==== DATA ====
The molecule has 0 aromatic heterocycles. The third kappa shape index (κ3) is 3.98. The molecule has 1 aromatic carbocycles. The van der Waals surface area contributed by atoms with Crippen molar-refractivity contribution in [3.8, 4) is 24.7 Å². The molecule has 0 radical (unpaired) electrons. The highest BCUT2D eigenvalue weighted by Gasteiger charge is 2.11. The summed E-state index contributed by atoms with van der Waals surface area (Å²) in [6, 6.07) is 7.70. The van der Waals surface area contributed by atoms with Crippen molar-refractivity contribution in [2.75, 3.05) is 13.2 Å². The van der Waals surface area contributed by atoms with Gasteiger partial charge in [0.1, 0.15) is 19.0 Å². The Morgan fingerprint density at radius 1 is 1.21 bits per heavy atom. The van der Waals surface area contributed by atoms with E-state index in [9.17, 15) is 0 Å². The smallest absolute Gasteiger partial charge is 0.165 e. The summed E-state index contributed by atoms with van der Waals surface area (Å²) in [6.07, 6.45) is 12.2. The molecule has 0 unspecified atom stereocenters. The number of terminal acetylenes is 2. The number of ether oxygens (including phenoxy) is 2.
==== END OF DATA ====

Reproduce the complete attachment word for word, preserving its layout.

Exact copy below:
The molecule has 0 aromatic heterocycles. The third kappa shape index (κ3) is 3.98. The molecule has 1 aromatic carbocycles. The van der Waals surface area contributed by atoms with Crippen molar-refractivity contribution in [3.8, 4) is 24.7 Å². The molecule has 0 radical (unpaired) electrons. The highest BCUT2D eigenvalue weighted by Gasteiger charge is 2.11. The summed E-state index contributed by atoms with van der Waals surface area (Å²) in [6, 6.07) is 7.70. The van der Waals surface area contributed by atoms with Crippen molar-refractivity contribution in [2.75, 3.05) is 13.2 Å². The van der Waals surface area contributed by atoms with Gasteiger partial charge in [0.1, 0.15) is 19.0 Å². The Morgan fingerprint density at radius 1 is 1.21 bits per heavy atom. The van der Waals surface area contributed by atoms with E-state index in [9.17, 15) is 0 Å². The smallest absolute Gasteiger partial charge is 0.165 e. The summed E-state index contributed by atoms with van der Waals surface area (Å²) in [6.07, 6.45) is 12.2. The molecule has 0 unspecified atom stereocenters. The number of terminal acetylenes is 2. The number of ether oxygens (including phenoxy) is 2.